Sometimes, we get so stuck in anxiety and worrying about the future that we forget to look around us. Yes, there is much pain and hardship in life. However thousands of little things of beauty surround us each day.
This week, I took a walk a tried to notice some of the details in the world around me. Instead of overlooking a spider on its web, I crouched down and watched it scuttle about, trying to find food. The ripples in the stream were no longer just moving water but a beautiful pattern of flowing liquid. Birds singing and lawn mower growling added a bit of sound that I normal drowned out with music. Experiencing these small things was rather magical. To help you see how much it impacted me, I too some photographs.
Yet, this is certainly not magic. It is simply learning to take a minute to admire the world you live in and be thankful for it. You might attach this skill to mindfulness if that is helpful. Both help you stay in the present and use your senses to stay grounded your surroundings. Where paying attention to the little things differs slightly is that you are looking for very small, inconsequential elements in your life. In doing so, I gain gratitude, peace, and as sense of joy. All of the tiny things add up to make the world more beautiful.
Paying attention to the little details around you takes time but is fairly simple. You can do it in any environment at any time. There are no requirements or necessary steps to this coping skill. If you want to spend several hours doing this, you can. On rushed days, two minutes might be all you can manage. Even a few seconds to look down and admire an ant hill can give me the boost that I need sometimes.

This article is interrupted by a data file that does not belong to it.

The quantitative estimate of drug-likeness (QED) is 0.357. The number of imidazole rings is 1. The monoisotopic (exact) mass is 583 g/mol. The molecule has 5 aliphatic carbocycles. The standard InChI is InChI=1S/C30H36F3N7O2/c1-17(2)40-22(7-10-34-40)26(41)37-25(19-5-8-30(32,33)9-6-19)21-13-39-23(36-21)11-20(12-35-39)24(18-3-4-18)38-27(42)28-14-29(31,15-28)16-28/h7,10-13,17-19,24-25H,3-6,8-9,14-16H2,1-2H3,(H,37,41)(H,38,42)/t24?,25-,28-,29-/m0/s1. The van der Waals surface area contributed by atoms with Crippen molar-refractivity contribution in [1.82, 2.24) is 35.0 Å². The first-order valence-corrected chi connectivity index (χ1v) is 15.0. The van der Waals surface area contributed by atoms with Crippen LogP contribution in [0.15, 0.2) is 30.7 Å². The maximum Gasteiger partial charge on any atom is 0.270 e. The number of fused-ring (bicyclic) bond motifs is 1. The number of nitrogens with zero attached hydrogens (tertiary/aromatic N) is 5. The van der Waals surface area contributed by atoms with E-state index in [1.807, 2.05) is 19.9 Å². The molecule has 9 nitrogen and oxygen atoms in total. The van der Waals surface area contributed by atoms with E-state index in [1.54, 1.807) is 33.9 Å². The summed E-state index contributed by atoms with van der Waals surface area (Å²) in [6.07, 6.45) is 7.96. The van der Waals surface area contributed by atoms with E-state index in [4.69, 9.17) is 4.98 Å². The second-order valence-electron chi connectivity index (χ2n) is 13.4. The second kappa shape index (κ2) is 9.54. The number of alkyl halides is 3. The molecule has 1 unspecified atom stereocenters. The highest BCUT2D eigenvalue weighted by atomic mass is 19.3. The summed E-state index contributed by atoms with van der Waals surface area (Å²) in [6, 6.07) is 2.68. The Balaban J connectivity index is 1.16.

Using all of your senses works best. However, you can also highlight certain ones if you prefer. For example, maybe closing your eyes and simply listening would be the most helpful if you are overwhelmed by bright light. Choose whatever works best for you.
Here are some ideas of what to look for if you try this skill:
- Scent – smell flowers, food, the wind, clean laundry, soap, candles, etc.
- Vision – look at mushrooms, leaves, patterns on paper, book covers, bugs, etc. (Taking photographs can be a very helpful way to see these little things.)
- Hearing – listen to birds, crickets, machines, wind, cars, water, fans, etc.
- Taste – savor water, fresh fruit, ice cubes, snowflakes, hard candy, carrots, ice cream, gum, etc.
- Touch – feel blankets, tree bark, clothing, dirt, rocks, marble buildings, water, etc.
There are numerous other ways to use this coping skill. I find that this is one of the most simple but also most helpful ways to calm myself down when I am struggling. Hopefully you will be able to use this as well when you are stressed about the future or pessimistic about the world. Just taking a moment to notice the small things can be reassuring.
- Here’s to by Girl Writes Life
- Appreciative – once again – of the small things – like… by Zigzagging with Bill and Paige
- Snow and Other Happy Things by The Red Tent
- Life in the Little Things by The Grizzle Grist
- Thankful Thursday – Gratitude Poem by Celebrating Sunshine